Computational Fluid Dynamics is one of ten computational technology areas (CTA's) in the DoD High Performance Computing Modernization Program (HPCM). The Computational Fluid Dynamics CTA employs digital computers and numerical methods to solve the equations describing fluid and gas motion. CFD is used for basic studies of fluid dynamics, for engineering design of complex flow configurations, and for predicting the interactions of chemistry with fluid flow for combustion and propulsion. It is also used to interpret and analyze experimental data and to extrapolate into regimes that are inaccessible or too costly to study.
Work in the CFD-CTA encompasses all velocity flow regimes and scales of interest to the DoD. Incompressible methods are appropriate for low speed, e.g., governing the dynamics of submarines, slow airplanes, pipe flows, and air circulation. Compressible flows are important at higher speeds, e.g., for analysis of the behavior of transonic and supersonic planes, missiles, and projectiles.
Fluid dynamics itself displays some very complex physics, such as boundary-layer flows, transition to turbulence , and turbulence dynamics, that require continued scientific research. CFD must also incorporate additional complex physics to deal with many real world problems. This may entail additional force fields, coupling to surface atomic physics and microphysics, changes in phase, changes of chemical composition, and interactions among multiple phases in heterogeneous flows. Direct Simulation Monte Carlo and plasma simulation for atmospheric re-entry, microelectro-mechanical systems (MEMS), materials processing, and magnetohydrodynamics (MHD) for advanced power systems and weapons effects are examples of processes analyses that involve additional comples physics. CFD has no restrictions on the geometry and may include motion and deformation of solid boundaries defining the flow.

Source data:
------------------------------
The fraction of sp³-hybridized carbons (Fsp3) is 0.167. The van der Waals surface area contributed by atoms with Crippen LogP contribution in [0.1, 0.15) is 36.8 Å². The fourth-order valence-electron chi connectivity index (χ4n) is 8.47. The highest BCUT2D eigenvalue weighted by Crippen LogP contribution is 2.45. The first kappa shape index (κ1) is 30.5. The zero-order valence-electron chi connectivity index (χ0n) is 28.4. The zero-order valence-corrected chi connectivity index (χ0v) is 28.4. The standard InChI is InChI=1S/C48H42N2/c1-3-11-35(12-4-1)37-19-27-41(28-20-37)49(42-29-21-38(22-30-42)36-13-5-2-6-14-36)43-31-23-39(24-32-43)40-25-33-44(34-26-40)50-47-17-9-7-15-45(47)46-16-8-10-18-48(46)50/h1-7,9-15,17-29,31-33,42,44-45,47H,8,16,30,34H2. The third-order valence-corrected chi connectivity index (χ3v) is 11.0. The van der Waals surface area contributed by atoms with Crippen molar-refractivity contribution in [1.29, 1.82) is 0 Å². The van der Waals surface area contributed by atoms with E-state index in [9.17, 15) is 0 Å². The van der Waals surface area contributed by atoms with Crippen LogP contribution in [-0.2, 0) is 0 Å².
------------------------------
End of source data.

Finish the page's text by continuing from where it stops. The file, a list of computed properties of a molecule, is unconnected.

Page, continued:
The objective of the CFD-CTA is to accelerate the exploitation of scalable parallel high performance computing systems to solve computational fluid dynamics problems of critical importance to the DOD. The first phase of of the transition to high performance computing, known as the Common High Performance Software Support Initiative(CHSSI), is underway. Teams of experts in the CFD-CTA are developing a suite of multipurpose software that will meet a large percentage of the DOD's complex geometry CFD applications software needs and will perform efficiently on a range of scalable high performance computing platforms. Additionally, the scalable CFD application software will be integrated into the DOD RDT&E programs.
There are currently underway six (6) general purpose, scalable CFD software projects based on variations of the three general types of gridding methods used to represent complex flow geometry: the rectilinear structured grid, the scalable unstructured grid, and the local block structured/overset grid. DOD-led "multigeneration teams" (DOD, NCHPC, academia & industry) are developing the HPC software of integrated capabilities to meet more than half the CFD requirements of the DOD. CHSSI includes demonstration simulations for several critical DOD CFD applications.
Plans for software dissemination and technology transfer include "multi-generation" project teams to address evolving hardware & software; scientists and engineers as the primary technology transfer agents; and teams comprised of algorithm/code developers & applications.
FAST 3D PROJECT |
MERCURY PROJECT
BLOCK STRUCTURED GRIDDING |
ZNS PROJECT
BLOCK STRUCTURED GRIDDING |
OVERSET PROJECT |
COBALT PROJECT
UNSTRUCTURED GRID |
FEFLO PROJECT |
Become a part of the national CFD-CTA communication network of experts and users. The CFD-CTA will keep you abreast of new developments in the CFD field of high performance computing.
This page was last updated on June 13, 2001.
If you have comments or questions, you may e-mail the CFD-CTA at cfd-cta@lcp.nrl.navy.mil.